Don Norman has written a provocative essay on his blog. His reports that research shows that people will purchase a product that has more controls and indicators on it than one with fewer. Humans seem to think that if the product looks complicated it must have more function and be more powerful.
He writes, "...it is the apparent complexity that drives the sale. And yes, it is the same complexity that frustrates those same people later on. But by then, it is too late: they have already purchased the product."
At the end of his essay her comments, "Logic is not the way to answer these issues: human behavior is the key. Avoid the engineer's and economist's fallacy: don't reason your way to a solution -- observe real people. We have to take human behavior the way it is, not the way we would wish it to be. So, of course I am in favor of good design and attractive products. Easy to use products. But when it comes time to purchase, people tend to go for the more powerful products, and they judge the power by the apparent complexity of the controls. If that is what people use as a purchasing choice, we must provide it for them. While making the actual complexity low, the real simplicity high. That's an exciting design challenge: make it look powerful while also making it easy to use. And attractive. And affordable. And functional. And environmentally appropriate. Accessible to all."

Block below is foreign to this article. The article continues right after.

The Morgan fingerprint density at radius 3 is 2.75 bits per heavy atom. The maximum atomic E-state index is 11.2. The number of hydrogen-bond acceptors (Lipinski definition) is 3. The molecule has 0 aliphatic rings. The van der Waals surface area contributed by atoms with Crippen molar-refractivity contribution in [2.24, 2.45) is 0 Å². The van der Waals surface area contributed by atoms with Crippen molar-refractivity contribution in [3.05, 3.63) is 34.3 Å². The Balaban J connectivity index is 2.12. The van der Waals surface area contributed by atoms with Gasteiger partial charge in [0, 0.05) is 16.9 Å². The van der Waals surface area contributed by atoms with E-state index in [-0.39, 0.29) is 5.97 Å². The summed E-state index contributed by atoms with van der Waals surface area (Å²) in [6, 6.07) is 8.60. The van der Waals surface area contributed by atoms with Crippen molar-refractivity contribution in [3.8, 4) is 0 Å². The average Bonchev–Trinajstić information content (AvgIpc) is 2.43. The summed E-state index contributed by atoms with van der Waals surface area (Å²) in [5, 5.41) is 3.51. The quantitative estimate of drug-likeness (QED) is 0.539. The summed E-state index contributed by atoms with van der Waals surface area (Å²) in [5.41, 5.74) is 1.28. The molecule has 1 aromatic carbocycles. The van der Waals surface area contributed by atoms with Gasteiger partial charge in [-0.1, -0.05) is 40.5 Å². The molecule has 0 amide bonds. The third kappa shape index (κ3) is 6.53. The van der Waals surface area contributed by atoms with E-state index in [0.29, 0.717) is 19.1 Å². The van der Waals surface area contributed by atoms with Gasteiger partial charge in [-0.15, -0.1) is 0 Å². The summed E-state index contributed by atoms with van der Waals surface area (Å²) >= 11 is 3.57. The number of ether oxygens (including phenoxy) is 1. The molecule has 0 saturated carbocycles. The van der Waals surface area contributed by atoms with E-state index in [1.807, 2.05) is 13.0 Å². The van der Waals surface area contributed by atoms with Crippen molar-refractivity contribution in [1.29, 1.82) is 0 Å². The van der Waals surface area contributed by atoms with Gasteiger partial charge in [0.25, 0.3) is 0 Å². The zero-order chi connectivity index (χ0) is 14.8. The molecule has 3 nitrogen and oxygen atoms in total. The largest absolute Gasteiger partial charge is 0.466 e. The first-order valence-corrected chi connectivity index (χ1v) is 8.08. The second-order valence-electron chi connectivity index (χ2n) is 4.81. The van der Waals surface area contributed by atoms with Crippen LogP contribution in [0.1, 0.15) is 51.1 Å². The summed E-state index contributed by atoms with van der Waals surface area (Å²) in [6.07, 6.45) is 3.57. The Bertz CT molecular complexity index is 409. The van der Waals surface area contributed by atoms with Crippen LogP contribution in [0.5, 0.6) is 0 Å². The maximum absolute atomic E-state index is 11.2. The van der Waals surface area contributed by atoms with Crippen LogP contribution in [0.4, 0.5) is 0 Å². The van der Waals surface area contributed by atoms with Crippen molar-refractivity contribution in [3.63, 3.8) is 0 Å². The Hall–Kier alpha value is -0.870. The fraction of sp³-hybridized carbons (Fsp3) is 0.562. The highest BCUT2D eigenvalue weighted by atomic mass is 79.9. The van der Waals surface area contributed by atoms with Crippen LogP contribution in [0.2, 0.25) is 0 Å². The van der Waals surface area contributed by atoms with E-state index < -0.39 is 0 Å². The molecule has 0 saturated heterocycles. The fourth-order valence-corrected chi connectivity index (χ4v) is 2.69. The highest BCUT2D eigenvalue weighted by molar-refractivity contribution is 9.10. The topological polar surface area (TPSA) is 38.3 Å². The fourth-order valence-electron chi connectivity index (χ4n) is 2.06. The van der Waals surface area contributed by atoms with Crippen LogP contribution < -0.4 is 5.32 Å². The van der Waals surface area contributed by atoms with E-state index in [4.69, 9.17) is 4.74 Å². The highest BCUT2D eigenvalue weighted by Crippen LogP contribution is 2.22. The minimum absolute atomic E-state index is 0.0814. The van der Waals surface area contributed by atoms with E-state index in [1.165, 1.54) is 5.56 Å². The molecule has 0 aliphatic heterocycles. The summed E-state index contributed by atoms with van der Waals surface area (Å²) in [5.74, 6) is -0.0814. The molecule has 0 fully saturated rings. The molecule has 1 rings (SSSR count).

My only concern with his essay is that he uses complexity to mean complicated. I will write later on the taxonomy of simplicity and complexity.